Women of Whitby – International Women’s Day
As International Women’s Day approaches, here at the Riviera Guesthouse we want to celebrate key female figures with connections to Whitby.
From St Hilda to Beth Mead, we are lucky to have famous females connected with our town.
Wednesday 8th March is 2023’s IWD during which we celebrate women around the world as well as those on our doorstep.
Well Known Women
While we have celebrated some very famous menfolk in our previous blogs (Frank Meadow Sutcliffe for example), there are some well-known women too!
St Hilda of Whitby
Hilda or Hild of Whitby is a Christian saint and the founding abbess of the monastery at Whitby.
It is thought she lived from 614 to 680.
The Whitby monastery later became the place for the Synod of Whitby, which later has strong connections with Easter.
Hilda was only little when her father was poisoned, so she was raised in King Edwin’s court.
On Easter Day, 12th April in the year 627, Hilda, who at 13-years-of-age, was baptised along with Edwin’s entire court.
This ceremony took place in a small wooden church near the present site of York Minster.
At 33, Hilda became a nun, and lived in Northumbria.
She later became the second Abbess of Hartlepool Abbey.
In 657, she founded Whitby Abbey, known as Streoneshalh, where she remained until her death.
Hilda is now known for her great energy, skills as a teacher and as administrator.
Kings and princes sought her advice, due to her wisdom.
During the last few years of her life, Hilda worked until her death at 66 years, a great age for the time.
In her last year, she set up another monastery at Hackness, a picturesque village near Scarborough.
There is a legend that says when seabirds fly over Whitby Abbey, they dip their wings in honour of Saint Hilda.
Another legend states that Hilda turned a plague of snakes into stone.
This may explain why the coat of arms of St Hilda’s College, Oxford, includes a curled snake.
Elizabeth Gaskell is a well-known Victorian novelist, who penned The Life of Charlotte Bronte in 1857, just two years after Charlotte’s death in 1855.
Elizabeth wrote some well-known novels, many of which have been made into TV dramas.
These include Cranford, North and South, and Wives and Daughters.
Born in September 1810, she spent much of her childhood in Cheshire.
She married in 1832 and settled in Manchester.
Charlotte Bronte stayed with her and Elizabeth’s family several times.
Elizabeth’s connection to Whitby begins in 1859 when she travels to the town to research Sylvia’s Lovers, published in 1863.
Whitby becomes Monkshaven in the famous novel and she took lodgings at 1 Abbey Terrace on the West Cliff, passing away in November 1865.
Dora Walker will be a name forever connected with Whitby.
Born in 1890 in Mirfield, Dora joined the Red Cross during the First World War.
During the 1930s, Dora moved to Whitby and later owned a boat called The Good Faith.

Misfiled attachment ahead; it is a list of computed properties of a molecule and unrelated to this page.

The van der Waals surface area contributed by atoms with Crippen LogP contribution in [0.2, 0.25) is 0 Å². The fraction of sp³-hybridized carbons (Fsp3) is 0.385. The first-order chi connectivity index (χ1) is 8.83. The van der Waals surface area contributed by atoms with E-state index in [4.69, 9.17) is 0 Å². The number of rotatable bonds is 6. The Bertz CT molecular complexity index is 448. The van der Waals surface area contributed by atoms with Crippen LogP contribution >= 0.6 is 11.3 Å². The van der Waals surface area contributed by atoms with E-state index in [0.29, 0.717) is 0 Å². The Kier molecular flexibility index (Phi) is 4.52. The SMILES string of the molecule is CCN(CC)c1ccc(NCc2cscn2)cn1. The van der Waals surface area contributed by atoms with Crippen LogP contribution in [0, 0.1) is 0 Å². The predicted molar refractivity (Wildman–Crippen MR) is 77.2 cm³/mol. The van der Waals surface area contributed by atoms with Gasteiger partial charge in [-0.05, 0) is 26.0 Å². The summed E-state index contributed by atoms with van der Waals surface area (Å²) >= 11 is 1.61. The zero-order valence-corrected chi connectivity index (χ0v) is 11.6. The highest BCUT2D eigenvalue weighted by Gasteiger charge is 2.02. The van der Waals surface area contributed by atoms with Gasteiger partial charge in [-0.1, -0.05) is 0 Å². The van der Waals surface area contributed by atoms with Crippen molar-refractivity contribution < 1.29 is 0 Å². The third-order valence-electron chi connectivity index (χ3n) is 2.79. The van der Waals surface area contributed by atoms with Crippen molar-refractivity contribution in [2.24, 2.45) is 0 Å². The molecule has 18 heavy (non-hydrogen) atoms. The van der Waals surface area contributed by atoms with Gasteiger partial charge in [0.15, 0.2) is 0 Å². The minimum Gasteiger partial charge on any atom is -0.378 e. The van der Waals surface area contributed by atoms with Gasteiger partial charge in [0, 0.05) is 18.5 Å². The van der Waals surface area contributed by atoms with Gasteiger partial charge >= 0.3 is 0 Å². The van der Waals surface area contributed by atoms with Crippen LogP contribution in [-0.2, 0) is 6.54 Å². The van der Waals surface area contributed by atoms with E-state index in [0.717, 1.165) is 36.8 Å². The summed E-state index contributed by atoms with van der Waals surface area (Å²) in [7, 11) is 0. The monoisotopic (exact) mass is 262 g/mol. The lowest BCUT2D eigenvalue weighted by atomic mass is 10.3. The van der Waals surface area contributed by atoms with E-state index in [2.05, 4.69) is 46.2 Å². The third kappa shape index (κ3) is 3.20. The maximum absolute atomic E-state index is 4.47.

This boat was built locally.
She said in her autobiography it was constructed by Frank Clarkson, designed like the big Northumberland cobles.
Dora became Skipper and in time won the respect of her fellow fishermen, being a skilled long-liner and navigator.
Crab, lobster, salmon, trout and tunny were also species she fished for.
This intrepid lady was also involved in the Saltwick Nab rescue in February 1940, assisting with several rescues at sea during the Second World War.
In 1953 she became Honorary Keeper of the Whitby Museum, a post she held until her death in 1980.
Dora has her own statue in the town and a Blue Plaque at No 36, The Cragg.
Find out more about Dora Walker’s statue here.
Local lass Beth Mead MBE is now a household name thanks to the Women’s England Football Team winning Euro 2022.
Beth hails from nearby Hinderwell, born in 1995.
Her interest in playing football started at around six years of age, being the only girl playing for the Hinderwell village team at the time.
Her inclusion in the England Team last year is a career highlight, although her football career is nothing short of remarkable.
She won the WSL Golden Boot in 2015 at just 20 years of age and plays for Women’s Super League club Arsenal.
Last year, she broke Jimmy Greaves’ record for the most goals scored in a season by an England player.
Other clubs Beth’s played for include Sunderland on the North East Coast.
In the 2019 and 2020 season, Beth played for the World Cup team.
Beth is now an MBE, the whole of Whitby and the surrounding area is very proud of her!
Other Women of Whitby
Countless women of Whitby have contributed to the success and beauty of our beloved hometown.
Dame Laura Knight was a talented painter and was part of the celebrated Staithes Group.
Emma Stothard is a local sculptor who created the Whitby Sculpture Trail.
The trail’s memorable statues are created from steel wire, woven by hand around a steel armature then hot-dip galvanised.
Our current Mayor is Elizabeth Roy.
And of course, countless generations of women have worked in Whitby, helping shape local communities, raising families and setting up businesses.
All these women we celebrate and commemorate as we go about our daily lives.
While there is still ‘room for improvement’, it is also important to acknowledge that women stand on the shoulders of previous generations.
So we show our appreciation of St Hilda, Elizabeth Gaskell, Dora Walker and Beth Mead, and the many women of Whitby.
International Women’s Day 2023
This year’s theme is #EmbraceEquity, challenging gender stereotypes, calling out discrimination and seeking out inclusion.